Government aims to take Orthodox monastery-run orphanage in Guatemala

Moscow, April 11, 2017

Forty-one teenage girls died in a fire at state-run Guatemalan orphanage early last month, which has cast doubts on the government’s ability to protect young people and has evoked calls for the president’s resignation, reports Al Jazeera.

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Now the government has a separate but related legal battle on its hands, after notifying the staff and residents of another orphanage, the Hogar Rafael Ayau, just twelve days after the disaster at the Hogar Seguro orphanage, that they had thirty days to vacate the premises.

The nuns of Holy Trinity Monastery. Photo: The nuns of Holy Trinity Monastery. Photo:

The orphanage has been run by the nuns of the Holy Trinity Orthodox Monastery, under the care of abbess Mother Ines for more than twenty years, after the government handed the orphanage, founded in 1857, over to them for renovation and reopening. With the help of generous Guatemalans, they rebuilt the facilities and received a child in need of a home almost daily for the first ten years. They successfully completed over 500 adoptions, after which adoption laws in the nation changed, and the number of children at the orphanage began to dwindle. The orphanage and monastery have also hosted Orthodox guests from around the world.

Abbess Mother Ines with one of the orphans. Photo: Abbess Mother Ines with one of the orphans. Photo:
The children are raised as Orthodox Christians, with daily divine services, and educational, health, and entertainment facilities that far exceed those of other Guatemalan orphanages. “For me this shelter is one of the best, because here we have everything we need. We have opportunities. We receive a good education—the things a child needs starting from a young age,” says Elmer Deleon, who lives at the orphanage.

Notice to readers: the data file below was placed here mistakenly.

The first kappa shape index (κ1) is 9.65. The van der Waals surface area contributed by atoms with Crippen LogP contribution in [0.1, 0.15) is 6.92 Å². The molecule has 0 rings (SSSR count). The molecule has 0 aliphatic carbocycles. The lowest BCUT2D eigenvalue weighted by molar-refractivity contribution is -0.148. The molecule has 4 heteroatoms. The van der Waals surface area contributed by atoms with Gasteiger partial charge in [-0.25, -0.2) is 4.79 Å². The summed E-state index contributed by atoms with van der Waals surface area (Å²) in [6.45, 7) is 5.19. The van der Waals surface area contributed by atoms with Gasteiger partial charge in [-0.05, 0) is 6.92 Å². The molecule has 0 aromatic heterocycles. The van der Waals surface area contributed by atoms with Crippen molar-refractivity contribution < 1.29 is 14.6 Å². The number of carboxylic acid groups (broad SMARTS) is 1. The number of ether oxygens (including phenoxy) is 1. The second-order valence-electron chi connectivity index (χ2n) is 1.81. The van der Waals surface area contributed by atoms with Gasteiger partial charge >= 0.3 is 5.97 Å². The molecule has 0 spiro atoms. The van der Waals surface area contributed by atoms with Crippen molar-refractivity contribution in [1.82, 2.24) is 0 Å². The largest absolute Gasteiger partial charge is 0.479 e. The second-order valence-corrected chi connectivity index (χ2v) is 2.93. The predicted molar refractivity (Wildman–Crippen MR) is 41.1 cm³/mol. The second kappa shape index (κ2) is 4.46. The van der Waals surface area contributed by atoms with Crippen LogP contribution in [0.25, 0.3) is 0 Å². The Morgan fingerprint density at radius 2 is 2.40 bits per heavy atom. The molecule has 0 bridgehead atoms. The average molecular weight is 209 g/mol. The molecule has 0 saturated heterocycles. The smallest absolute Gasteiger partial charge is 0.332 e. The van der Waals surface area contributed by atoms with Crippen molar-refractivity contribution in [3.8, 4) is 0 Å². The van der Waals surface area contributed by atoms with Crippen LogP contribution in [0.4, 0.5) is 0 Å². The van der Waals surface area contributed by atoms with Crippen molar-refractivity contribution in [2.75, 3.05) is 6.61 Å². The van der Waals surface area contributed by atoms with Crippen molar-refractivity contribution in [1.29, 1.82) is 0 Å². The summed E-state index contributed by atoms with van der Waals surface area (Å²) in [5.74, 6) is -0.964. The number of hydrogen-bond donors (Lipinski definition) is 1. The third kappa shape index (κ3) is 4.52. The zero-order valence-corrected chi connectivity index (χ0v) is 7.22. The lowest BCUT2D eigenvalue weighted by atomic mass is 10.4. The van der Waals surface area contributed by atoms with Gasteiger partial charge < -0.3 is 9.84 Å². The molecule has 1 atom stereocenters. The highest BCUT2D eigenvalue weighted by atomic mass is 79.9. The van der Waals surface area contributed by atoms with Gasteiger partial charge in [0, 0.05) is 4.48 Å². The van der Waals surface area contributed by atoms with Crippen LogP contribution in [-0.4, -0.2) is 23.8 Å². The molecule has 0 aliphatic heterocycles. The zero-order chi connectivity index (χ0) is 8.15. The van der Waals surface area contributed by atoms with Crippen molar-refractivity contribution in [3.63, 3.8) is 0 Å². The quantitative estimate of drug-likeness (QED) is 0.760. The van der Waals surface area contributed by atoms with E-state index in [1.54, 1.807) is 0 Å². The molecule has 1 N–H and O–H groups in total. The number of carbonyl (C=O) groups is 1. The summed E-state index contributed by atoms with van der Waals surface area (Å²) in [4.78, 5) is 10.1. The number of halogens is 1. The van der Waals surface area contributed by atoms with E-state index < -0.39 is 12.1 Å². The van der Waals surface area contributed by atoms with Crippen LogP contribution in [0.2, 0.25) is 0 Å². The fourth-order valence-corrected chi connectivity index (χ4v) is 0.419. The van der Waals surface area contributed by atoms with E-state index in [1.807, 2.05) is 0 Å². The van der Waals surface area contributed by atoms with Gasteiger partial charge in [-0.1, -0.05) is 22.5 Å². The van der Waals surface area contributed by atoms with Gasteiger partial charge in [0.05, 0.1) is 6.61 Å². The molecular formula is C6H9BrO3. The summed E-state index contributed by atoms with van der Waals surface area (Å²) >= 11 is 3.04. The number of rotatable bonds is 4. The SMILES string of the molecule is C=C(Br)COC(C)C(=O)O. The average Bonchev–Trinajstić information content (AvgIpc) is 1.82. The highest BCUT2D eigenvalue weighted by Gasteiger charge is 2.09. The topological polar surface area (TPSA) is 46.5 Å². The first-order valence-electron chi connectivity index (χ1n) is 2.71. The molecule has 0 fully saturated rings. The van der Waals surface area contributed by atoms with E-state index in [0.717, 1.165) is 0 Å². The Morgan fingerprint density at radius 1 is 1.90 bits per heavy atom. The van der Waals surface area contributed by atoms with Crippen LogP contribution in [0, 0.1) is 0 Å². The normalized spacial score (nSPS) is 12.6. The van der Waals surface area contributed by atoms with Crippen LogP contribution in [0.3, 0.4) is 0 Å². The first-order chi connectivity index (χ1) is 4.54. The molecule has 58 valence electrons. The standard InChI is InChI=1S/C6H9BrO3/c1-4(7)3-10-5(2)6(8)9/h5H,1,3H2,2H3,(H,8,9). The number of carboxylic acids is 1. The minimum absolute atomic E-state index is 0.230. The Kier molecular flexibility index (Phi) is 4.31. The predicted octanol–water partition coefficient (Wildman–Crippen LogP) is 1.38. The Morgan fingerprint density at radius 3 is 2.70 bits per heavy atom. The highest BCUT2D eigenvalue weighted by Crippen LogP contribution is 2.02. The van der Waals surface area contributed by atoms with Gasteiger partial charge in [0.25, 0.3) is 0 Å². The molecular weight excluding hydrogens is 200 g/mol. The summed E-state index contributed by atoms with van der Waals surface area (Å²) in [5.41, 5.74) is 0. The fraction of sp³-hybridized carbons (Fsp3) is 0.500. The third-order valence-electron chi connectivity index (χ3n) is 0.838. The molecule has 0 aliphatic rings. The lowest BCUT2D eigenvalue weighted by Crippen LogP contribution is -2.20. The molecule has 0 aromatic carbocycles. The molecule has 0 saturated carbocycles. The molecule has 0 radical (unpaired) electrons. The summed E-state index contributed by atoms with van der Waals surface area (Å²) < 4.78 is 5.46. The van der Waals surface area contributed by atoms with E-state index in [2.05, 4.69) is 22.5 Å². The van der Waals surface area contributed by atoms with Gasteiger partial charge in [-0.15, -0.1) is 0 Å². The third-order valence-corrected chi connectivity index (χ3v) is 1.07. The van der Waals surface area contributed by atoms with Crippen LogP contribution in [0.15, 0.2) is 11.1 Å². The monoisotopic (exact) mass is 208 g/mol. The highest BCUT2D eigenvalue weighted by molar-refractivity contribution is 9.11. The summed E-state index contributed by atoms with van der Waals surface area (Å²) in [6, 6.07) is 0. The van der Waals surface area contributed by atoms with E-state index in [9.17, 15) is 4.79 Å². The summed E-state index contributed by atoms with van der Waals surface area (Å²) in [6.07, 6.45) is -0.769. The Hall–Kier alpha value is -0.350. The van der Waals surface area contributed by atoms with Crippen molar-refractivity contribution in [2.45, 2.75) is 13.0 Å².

According to a timeline on the “Friends of the Hogar Rafael Ayau” site, immediately following the disastrous fire, on March 8 Mother Ines sent a message to President Morales saying that the Hogar Rafael was willing to take children displaced by the fire, and a petition was started to revert to the original civil law which allowed for adoptions, and to restore the care of abandoned children to the Judges of the Juvenile Court, in order to stop abuses.

Two weeks later, on March 20, the Attorney General sent a letter stating that the state was repossessing the property, although it had been given to the sisters for fifty years. The state claims that it needs the property to take care of children with more immediate needs, and that the legal agreement was never properly registered and so not binding. Supporters of the orphanage have staged peaceful protests, and Mother Ines has given interviews on the matter to several TV and radio programs, newspapers and periodicals.

On March 30, the orphanage’s lawyers filed a writ of amparo to protect the constitutional rights of all associated with the orphanage, as those being evicted have nowhere else to go. Over 400 children are cared for daily at the orphanage, more than 80 of them with special needs.

Currently making use of the Guatemala City facilities are:

1) 11 teenage boys and university males as well as their caretakers, who are under Abbess Ines’ supervision, who live there (The girls are at San Miguel del Lago in Amatitlan with the nuns).
2) The First Special Education Public School that serves 80 children
3) The Municipality Workshop School that serves 100 young people who find themselves outside the formal education system and teaches them carpentry, construction, electricity, gardening, blacksmithing, forging, etc.
4) The free of charge Rafael Ayau Online University
5) Colectivo Isla, which manages the Cultural Center for art exhibitions and scholarships for young artists
6) The Pre-Hospitality Association of Guatemala
7) The Center for Mayan Studies Yuri Knorosov.
8) The only Eastern Orthodox Christian Church in Guatemala City, which uses the simple but beautiful chapel where the nuns, the children, Real Break teams, OCMC teams, visitors and other volunteers have worshipped, and where the Guatemalan Eastern Orthodox faithful gather to worship every week.

A petition has been posted online for saving the orphanage, which is only for Guatemalans to sign, although a second petition, fighting for better care and protection for all Guatemalan orphans, is open for all to sign.

For more information, and to support the vital work of the monastery and orphanage please visit the Hogar Rafael Ayau Orphanage’s page, their Facebook page, the site of the Holy Trinity Monastery, and the “Friends of the Hogar Rafael Ayau” page.


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